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A year in sustainability

 

2017 has been an interesting year for sustainable business, with commitments from government and businesses to help create a better future for people and planet. Here are our top five positive news moments.

Climate march, New YorkClimate march, New York.

(Some) Americans are still in

In the wake of President Trump’s announcement to withdraw the US from the Paris Climate Agreement back in June, a growing coalition of non-state actors in the United States have come together to demonstrate that they’re serious about climate action and meeting international climate goals. The ‘We Are Still In’ movement comprises local government, businesses, universities, faith groups and environmental activists, and represents a sizeable $6.2 trillion of the US economy.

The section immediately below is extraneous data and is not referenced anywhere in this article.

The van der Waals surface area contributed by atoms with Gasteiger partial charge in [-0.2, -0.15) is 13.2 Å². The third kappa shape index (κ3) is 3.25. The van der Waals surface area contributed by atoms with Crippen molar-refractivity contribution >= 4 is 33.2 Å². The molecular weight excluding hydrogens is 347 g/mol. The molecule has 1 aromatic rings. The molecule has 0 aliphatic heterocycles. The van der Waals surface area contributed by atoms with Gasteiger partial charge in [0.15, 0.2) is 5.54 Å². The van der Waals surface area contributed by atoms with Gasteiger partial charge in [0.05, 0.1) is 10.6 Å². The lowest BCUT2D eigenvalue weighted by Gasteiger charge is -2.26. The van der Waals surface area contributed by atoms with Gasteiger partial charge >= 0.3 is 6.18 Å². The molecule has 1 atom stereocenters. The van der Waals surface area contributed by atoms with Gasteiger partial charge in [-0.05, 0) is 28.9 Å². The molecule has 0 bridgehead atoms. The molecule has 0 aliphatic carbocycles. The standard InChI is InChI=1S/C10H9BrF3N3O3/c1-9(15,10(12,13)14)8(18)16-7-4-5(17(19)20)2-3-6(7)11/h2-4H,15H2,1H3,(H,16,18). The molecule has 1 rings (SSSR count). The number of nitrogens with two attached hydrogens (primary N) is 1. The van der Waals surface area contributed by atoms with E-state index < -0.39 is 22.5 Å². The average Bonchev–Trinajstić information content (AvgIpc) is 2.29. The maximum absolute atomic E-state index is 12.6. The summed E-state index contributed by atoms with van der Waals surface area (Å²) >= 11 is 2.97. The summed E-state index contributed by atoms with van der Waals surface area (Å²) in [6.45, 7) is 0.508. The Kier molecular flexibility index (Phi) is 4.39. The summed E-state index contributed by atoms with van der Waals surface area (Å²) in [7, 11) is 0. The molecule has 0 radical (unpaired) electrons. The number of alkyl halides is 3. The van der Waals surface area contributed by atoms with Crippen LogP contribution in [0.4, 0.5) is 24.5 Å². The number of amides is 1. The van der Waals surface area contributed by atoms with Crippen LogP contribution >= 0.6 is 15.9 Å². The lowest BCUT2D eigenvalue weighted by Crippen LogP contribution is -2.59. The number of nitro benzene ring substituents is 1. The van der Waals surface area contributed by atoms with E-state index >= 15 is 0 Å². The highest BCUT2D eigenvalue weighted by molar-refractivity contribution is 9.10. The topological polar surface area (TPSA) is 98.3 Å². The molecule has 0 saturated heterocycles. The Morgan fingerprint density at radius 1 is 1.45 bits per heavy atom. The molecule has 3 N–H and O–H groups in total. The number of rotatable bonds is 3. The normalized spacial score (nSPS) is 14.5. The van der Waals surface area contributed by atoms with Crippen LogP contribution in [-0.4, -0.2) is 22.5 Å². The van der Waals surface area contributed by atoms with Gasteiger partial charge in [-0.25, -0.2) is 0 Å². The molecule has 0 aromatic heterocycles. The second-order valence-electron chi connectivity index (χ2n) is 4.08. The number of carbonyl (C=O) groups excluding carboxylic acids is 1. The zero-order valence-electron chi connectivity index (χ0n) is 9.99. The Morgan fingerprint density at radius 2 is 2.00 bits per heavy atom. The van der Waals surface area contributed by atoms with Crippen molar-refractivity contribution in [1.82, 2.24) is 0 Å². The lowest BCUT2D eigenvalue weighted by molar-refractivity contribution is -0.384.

In the absence of leadership from national government, it’s both reassuring and inspiring to see this group taking matters into their own hands. If the United States does leave the agreement, it will be the only country in the world outside of it, as Nicaragua and Syria both signed this year.

Cooling towers letting out steam and smoke at a coal-fired power station near Pontefract in Yorkshire, UK.Coal-fired power station near Pontefract in Yorkshire, UK.

Cleaning up our act

Burning fossil fuels for power, heat and transport is the biggest source of CO2 emissions globally, making it vital for us to transition to clean energy as quickly as possible.